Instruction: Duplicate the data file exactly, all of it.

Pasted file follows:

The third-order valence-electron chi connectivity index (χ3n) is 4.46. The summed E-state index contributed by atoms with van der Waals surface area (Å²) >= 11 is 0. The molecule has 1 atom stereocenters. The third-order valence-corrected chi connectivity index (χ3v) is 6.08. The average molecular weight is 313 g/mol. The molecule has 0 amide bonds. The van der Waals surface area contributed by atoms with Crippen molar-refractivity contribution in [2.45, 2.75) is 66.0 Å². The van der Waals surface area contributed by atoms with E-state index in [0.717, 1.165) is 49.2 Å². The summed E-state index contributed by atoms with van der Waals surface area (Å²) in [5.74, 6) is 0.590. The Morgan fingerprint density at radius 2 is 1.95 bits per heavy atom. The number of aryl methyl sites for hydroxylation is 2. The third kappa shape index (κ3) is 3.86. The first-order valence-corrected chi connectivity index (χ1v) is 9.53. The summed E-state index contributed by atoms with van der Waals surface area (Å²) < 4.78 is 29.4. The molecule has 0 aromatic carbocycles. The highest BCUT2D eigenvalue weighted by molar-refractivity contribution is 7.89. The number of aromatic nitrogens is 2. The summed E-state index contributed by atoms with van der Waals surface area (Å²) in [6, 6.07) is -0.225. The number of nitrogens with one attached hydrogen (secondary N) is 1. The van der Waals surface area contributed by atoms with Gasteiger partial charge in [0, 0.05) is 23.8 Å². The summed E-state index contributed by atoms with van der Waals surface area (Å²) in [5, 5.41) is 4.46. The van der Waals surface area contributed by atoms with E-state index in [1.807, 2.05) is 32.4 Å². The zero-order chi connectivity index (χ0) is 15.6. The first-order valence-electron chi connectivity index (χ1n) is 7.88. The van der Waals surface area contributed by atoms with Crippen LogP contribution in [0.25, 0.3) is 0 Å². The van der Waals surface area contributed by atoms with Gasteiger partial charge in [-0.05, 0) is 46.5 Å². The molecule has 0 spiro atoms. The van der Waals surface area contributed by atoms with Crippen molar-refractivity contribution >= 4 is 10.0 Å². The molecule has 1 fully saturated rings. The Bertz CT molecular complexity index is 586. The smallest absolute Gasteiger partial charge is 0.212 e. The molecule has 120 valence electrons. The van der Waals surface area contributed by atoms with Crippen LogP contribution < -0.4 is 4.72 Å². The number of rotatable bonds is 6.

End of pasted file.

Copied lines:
The third-order valence-electron chi connectivity index (χ3n) is 4.46. The summed E-state index contributed by atoms with van der Waals surface area (Å²) >= 11 is 0. The molecule has 1 atom stereocenters. The third-order valence-corrected chi connectivity index (χ3v) is 6.08. The average molecular weight is 313 g/mol. The molecule has 0 amide bonds. The van der Waals surface area contributed by atoms with Crippen molar-refractivity contribution in [2.45, 2.75) is 66.0 Å². The van der Waals surface area contributed by atoms with E-state index in [0.717, 1.165) is 49.2 Å². The summed E-state index contributed by atoms with van der Waals surface area (Å²) in [5.74, 6) is 0.590. The Morgan fingerprint density at radius 2 is 1.95 bits per heavy atom. The number of aryl methyl sites for hydroxylation is 2. The third kappa shape index (κ3) is 3.86. The first-order valence-corrected chi connectivity index (χ1v) is 9.53. The summed E-state index contributed by atoms with van der Waals surface area (Å²) < 4.78 is 29.4. The molecule has 0 aromatic carbocycles. The highest BCUT2D eigenvalue weighted by molar-refractivity contribution is 7.89. The number of aromatic nitrogens is 2. The summed E-state index contributed by atoms with van der Waals surface area (Å²) in [6, 6.07) is -0.225. The number of nitrogens with one attached hydrogen (secondary N) is 1. The van der Waals surface area contributed by atoms with Gasteiger partial charge in [0, 0.05) is 23.8 Å². The summed E-state index contributed by atoms with van der Waals surface area (Å²) in [5, 5.41) is 4.46. The van der Waals surface area contributed by atoms with E-state index in [1.807, 2.05) is 32.4 Å². The zero-order chi connectivity index (χ0) is 15.6. The first-order valence-electron chi connectivity index (χ1n) is 7.88. The van der Waals surface area contributed by atoms with Crippen LogP contribution in [0.25, 0.3) is 0 Å². The van der Waals surface area contributed by atoms with Gasteiger partial charge in [-0.05, 0) is 46.5 Å². The molecule has 0 spiro atoms. The van der Waals surface area contributed by atoms with Crippen molar-refractivity contribution >= 4 is 10.0 Å². The molecule has 1 fully saturated rings. The Bertz CT molecular complexity index is 586. The smallest absolute Gasteiger partial charge is 0.212 e. The molecule has 120 valence electrons. The van der Waals surface area contributed by atoms with Crippen LogP contribution < -0.4 is 4.72 Å². The number of rotatable bonds is 6.